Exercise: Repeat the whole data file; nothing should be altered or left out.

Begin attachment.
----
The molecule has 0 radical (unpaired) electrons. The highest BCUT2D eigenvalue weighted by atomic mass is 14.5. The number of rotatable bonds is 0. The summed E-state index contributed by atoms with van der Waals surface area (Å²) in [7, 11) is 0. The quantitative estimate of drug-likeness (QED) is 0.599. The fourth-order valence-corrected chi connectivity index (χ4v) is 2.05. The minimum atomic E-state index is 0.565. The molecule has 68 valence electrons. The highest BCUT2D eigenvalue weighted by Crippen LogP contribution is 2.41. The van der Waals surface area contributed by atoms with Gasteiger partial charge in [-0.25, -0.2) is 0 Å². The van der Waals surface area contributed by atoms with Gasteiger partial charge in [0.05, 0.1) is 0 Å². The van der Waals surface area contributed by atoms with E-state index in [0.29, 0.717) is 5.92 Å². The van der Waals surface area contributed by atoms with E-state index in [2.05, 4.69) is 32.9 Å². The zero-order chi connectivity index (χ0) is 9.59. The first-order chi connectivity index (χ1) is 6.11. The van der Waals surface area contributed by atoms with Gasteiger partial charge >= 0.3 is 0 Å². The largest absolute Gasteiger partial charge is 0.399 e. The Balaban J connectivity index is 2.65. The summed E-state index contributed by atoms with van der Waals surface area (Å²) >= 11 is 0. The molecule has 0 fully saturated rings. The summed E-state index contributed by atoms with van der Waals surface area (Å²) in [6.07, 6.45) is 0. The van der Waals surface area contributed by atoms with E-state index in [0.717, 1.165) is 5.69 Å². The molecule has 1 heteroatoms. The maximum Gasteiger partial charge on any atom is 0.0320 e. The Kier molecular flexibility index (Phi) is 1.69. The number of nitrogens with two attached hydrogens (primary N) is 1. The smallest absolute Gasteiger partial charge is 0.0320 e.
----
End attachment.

The molecule has 0 radical (unpaired) electrons. The highest BCUT2D eigenvalue weighted by atomic mass is 14.5. The number of rotatable bonds is 0. The summed E-state index contributed by atoms with van der Waals surface area (Å²) in [7, 11) is 0. The quantitative estimate of drug-likeness (QED) is 0.599. The fourth-order valence-corrected chi connectivity index (χ4v) is 2.05. The minimum atomic E-state index is 0.565. The molecule has 68 valence electrons. The highest BCUT2D eigenvalue weighted by Crippen LogP contribution is 2.41. The van der Waals surface area contributed by atoms with Gasteiger partial charge in [-0.25, -0.2) is 0 Å². The van der Waals surface area contributed by atoms with Gasteiger partial charge in [0.05, 0.1) is 0 Å². The van der Waals surface area contributed by atoms with E-state index in [0.29, 0.717) is 5.92 Å². The van der Waals surface area contributed by atoms with E-state index in [2.05, 4.69) is 32.9 Å². The zero-order chi connectivity index (χ0) is 9.59. The first-order chi connectivity index (χ1) is 6.11. The van der Waals surface area contributed by atoms with Gasteiger partial charge >= 0.3 is 0 Å². The largest absolute Gasteiger partial charge is 0.399 e. The Balaban J connectivity index is 2.65. The summed E-state index contributed by atoms with van der Waals surface area (Å²) >= 11 is 0. The molecule has 0 fully saturated rings. The summed E-state index contributed by atoms with van der Waals surface area (Å²) in [6.07, 6.45) is 0. The van der Waals surface area contributed by atoms with E-state index in [0.717, 1.165) is 5.69 Å². The molecule has 1 heteroatoms. The maximum Gasteiger partial charge on any atom is 0.0320 e. The Kier molecular flexibility index (Phi) is 1.69. The number of nitrogens with two attached hydrogens (primary N) is 1. The smallest absolute Gasteiger partial charge is 0.0320 e.